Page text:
After Battling Cancer, Survivors Should Keep an Eye Out for Endocrine Disease, According to One Study

A recently published study found that, out of the people studied, young cancer survivors were more likely to develop endocrine diseases than people who had no history of cancer. The original study can be found here at JAMA Network Open.

About Endocrine Disease

The endocrine system involves several major glands in the body that produce hormones, including the thyroid gland, adrenal gland, pituitary gland, and pancreas. The effects of the endocrine system hormones are wide-ranging and include alterations to growth, mood, temperature, reproduction, and metabolism. Endocrine diseases occur when this system doesn’t work properly, which can happen if the levels of certain hormones are too high or low, or if the body doesn’t respond to them properly.

The Study Method

Researchers wanted to investigate whether adolescent and young adult cancer survivors were more likely to go on to develop endocrine diseases. To carry out the study they used data from a Danish population group in which patients were each followed for some period between 1976 and 2009, for a total of 2,958,994 person-years. The group contained 32,548 one-year cancer survivors who were diagnosed between the ages of 15 and 39. The second group of 188,728 people who were cancer-free were also included as a comparison.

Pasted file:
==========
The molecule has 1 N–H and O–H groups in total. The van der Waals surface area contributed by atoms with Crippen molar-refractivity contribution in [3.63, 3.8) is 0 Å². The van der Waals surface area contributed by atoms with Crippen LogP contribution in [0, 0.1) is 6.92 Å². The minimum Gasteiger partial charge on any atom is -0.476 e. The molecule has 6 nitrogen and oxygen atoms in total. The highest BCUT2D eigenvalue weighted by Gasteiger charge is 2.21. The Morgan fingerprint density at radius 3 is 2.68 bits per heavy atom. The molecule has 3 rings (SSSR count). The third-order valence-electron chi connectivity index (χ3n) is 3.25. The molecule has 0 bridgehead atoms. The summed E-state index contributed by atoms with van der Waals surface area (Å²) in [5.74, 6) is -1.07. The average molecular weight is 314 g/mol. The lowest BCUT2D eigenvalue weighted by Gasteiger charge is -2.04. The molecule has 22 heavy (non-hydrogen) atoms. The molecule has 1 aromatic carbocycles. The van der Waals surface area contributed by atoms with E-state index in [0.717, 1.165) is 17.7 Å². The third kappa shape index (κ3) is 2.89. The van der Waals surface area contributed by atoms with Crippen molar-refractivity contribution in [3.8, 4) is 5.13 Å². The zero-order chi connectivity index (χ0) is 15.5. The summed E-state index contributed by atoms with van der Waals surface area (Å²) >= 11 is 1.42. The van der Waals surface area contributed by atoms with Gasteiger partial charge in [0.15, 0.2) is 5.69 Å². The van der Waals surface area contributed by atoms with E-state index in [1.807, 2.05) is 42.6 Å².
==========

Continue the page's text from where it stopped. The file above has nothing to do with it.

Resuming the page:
The Results

After analysing the data from these two groups, the researchers concluded that young adult cancer survivors have a 73% increased risk of endocrine disease compared to the cancer-free control group. In total, 2,129 (6.5%) of the cancer survivors visited a hospital for an endocrine disease, which is significantly higher than the expected number of 1,232 (3.8%). Some of the most common endocrine diseases reported were thyroid disease, diabetes, and testicular dysfunction.

Based on these results, the study authors concluded that adolescent and young adult cancer survivors may have a raised risk of developing endocrine diseases, which “indicates the need for counselling and follow-up.” However, more research is needed to corroborate this study and better understand the links between cancer, cancer treatments, and endocrine disease.

Anna Hewitt

Anna Hewitt

Anna is from England and recently finished her undergraduate degree. She has an interest in medicine and enjoys writing. In her spare time she likes to cook, hike, and hang out with cats.

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